Friday, May 14, 2010

Lobbyists continue push for expansion of highly leveraged toll roads in Austin

Austin chamber urging CAMPO to cut restriction on toll revenue use


by Jacob Dirr
Austin Business Journal
Copyright 2010

The Capital Area Metropolitan Planning Organization 2035 Plan, which lays out strategy for regional transportation spending for the next 25 years, is catalyzing the business community over concerns about how and where toll road profits can be spent in Central Texas.

The 2035 plan, which is scheduled for a vote May 24, is important because items not included in it are excluded from any regional transportation projects that use billions of expected federal and state money.

As the plan stands now, money from toll roads left over after operations, maintenance and debt payment can only be used within one mile of the road or in ZIP codes where 10 percent or more of peak morning toll road drivers live.

The Austin Chamber of Commerce thinks that is bad business, however, and is launching a lobbying effort to delete the rule.

The goal is to be able to use the money as a financing tool to build projects such as a managed lane on MoPac Expressway, Chamber Vice President Beth Ann Ray said.

Such lanes, which are popular on the West Coast, charge drivers a fee based on current traffic congestion. They enable motorists to zoom by slower traffic, charging a higher fee during rush hour and a lower fee when traffic is low.

Both the chamber and the Alliance for Public Transit have expressed support for a managed lane on MoPac.

The chamber is also supporting the proposed Texas 45 Southwest toll road, which would connect MoPac and FM 1626. After years of planning, some CAMPO board members are thinking about deleting the road from the 2035 plan. Travis County Commissioners voted recently to push for its deletion from CAMPO’s plan.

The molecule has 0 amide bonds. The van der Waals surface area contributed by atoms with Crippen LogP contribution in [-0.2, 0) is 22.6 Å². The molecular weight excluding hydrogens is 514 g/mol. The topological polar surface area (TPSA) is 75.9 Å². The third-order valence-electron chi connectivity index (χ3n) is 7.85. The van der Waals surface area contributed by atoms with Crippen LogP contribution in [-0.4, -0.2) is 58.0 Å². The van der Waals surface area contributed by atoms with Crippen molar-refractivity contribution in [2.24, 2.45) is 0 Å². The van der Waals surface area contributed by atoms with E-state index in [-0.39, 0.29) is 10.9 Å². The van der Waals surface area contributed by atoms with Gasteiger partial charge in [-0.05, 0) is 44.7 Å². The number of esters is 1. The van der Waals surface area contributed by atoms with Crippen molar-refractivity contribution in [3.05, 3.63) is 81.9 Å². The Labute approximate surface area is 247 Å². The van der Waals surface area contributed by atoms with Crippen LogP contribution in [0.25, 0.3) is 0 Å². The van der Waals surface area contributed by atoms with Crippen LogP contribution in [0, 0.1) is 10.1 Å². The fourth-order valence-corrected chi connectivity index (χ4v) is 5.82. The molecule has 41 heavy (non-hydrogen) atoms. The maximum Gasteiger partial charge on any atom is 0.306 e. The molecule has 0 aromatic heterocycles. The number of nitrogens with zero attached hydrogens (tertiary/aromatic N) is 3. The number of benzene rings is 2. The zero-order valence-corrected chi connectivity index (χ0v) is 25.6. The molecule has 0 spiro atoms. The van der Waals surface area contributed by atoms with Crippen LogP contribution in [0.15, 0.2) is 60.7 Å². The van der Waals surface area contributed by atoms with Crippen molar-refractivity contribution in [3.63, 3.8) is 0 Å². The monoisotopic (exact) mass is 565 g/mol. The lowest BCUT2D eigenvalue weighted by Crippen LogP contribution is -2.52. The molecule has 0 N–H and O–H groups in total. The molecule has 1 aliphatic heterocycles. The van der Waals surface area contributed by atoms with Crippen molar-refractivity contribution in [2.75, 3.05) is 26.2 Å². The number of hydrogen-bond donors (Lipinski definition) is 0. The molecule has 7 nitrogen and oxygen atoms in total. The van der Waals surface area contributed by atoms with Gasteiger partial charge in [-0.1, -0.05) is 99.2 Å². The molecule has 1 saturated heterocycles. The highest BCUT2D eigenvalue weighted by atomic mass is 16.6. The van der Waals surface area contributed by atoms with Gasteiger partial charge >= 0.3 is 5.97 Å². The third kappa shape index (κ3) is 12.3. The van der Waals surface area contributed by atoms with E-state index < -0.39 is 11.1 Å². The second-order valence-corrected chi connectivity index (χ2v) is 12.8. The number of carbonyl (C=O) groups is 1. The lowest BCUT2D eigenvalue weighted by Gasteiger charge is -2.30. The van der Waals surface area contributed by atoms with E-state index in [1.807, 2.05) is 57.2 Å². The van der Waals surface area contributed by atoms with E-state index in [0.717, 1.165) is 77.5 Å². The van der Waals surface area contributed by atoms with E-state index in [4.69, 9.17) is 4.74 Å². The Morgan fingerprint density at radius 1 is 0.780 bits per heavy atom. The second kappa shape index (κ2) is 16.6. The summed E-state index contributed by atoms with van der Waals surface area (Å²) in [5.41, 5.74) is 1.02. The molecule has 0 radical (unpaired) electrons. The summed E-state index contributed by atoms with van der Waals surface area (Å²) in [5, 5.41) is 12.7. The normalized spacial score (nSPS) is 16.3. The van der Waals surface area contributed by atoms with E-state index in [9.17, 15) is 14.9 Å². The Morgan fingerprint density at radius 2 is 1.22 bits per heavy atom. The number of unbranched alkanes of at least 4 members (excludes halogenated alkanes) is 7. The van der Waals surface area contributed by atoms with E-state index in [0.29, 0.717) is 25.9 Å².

It’s long been known that the region needs to improve mobility on its highways, but funds are short.

As sources of roadway construction funding continue to dwindle, it would be foolish to rule out sources like toll road revenue, said Patrick Flynn, president of Austin-based Flynn Construction. Flynn serves on the chamber’s Regional Infrastructure & Development Committee.

Flynn said the money would free another $50 million of loans by providing a means of debt repayment that can be used to build a managed lane on MoPac.

Even if the rule limiting where toll road revenue can be spent is kept in the 2035 plan, toll roads could still finance a managed lane on the highway.

A subcommittee of CAMPO board members voted on April 24 in favor of a finance plan system that includes the area toll roads and a future managed lane on MoPac.

The proposal is workable for both the Central Texas Regional Mobility Authority, which manages the toll roads, and the Texas Department of Transportation, said Joe Cantalupo, CAMPO staff director.

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